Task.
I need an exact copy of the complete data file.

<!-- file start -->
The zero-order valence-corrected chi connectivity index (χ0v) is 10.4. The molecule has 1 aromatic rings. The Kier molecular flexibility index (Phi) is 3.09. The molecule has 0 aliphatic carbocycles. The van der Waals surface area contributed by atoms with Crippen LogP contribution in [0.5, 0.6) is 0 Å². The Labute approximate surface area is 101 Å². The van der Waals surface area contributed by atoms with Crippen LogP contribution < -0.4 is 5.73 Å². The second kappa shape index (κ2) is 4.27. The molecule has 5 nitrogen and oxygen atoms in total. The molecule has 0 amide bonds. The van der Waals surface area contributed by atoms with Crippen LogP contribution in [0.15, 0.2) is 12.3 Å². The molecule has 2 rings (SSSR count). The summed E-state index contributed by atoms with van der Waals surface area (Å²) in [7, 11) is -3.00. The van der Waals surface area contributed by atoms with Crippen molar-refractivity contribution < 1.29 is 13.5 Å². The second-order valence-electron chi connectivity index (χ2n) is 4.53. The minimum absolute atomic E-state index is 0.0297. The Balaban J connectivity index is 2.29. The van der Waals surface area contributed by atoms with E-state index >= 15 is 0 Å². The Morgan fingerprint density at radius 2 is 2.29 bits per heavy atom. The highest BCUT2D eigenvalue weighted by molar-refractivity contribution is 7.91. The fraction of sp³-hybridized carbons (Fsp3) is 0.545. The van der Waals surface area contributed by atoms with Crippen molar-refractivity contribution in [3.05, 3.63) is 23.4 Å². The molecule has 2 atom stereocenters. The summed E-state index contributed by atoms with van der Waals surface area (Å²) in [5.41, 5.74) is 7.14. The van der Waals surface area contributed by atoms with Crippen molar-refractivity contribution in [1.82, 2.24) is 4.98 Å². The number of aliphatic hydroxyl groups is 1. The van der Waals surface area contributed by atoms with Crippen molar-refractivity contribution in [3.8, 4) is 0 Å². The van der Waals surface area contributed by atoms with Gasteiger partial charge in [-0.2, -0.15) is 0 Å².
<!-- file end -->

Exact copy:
The zero-order valence-corrected chi connectivity index (χ0v) is 10.4. The molecule has 1 aromatic rings. The Kier molecular flexibility index (Phi) is 3.09. The molecule has 0 aliphatic carbocycles. The van der Waals surface area contributed by atoms with Crippen LogP contribution in [0.5, 0.6) is 0 Å². The Labute approximate surface area is 101 Å². The van der Waals surface area contributed by atoms with Crippen LogP contribution < -0.4 is 5.73 Å². The second kappa shape index (κ2) is 4.27. The molecule has 5 nitrogen and oxygen atoms in total. The molecule has 0 amide bonds. The van der Waals surface area contributed by atoms with Crippen LogP contribution in [0.15, 0.2) is 12.3 Å². The molecule has 2 rings (SSSR count). The summed E-state index contributed by atoms with van der Waals surface area (Å²) in [7, 11) is -3.00. The van der Waals surface area contributed by atoms with Crippen molar-refractivity contribution < 1.29 is 13.5 Å². The second-order valence-electron chi connectivity index (χ2n) is 4.53. The minimum absolute atomic E-state index is 0.0297. The Balaban J connectivity index is 2.29. The van der Waals surface area contributed by atoms with E-state index >= 15 is 0 Å². The Morgan fingerprint density at radius 2 is 2.29 bits per heavy atom. The highest BCUT2D eigenvalue weighted by molar-refractivity contribution is 7.91. The fraction of sp³-hybridized carbons (Fsp3) is 0.545. The van der Waals surface area contributed by atoms with Crippen molar-refractivity contribution in [3.05, 3.63) is 23.4 Å². The molecule has 2 atom stereocenters. The summed E-state index contributed by atoms with van der Waals surface area (Å²) in [5.41, 5.74) is 7.14. The van der Waals surface area contributed by atoms with Crippen molar-refractivity contribution in [1.82, 2.24) is 4.98 Å². The number of aliphatic hydroxyl groups is 1. The van der Waals surface area contributed by atoms with Crippen molar-refractivity contribution in [3.8, 4) is 0 Å². The van der Waals surface area contributed by atoms with Gasteiger partial charge in [-0.2, -0.15) is 0 Å².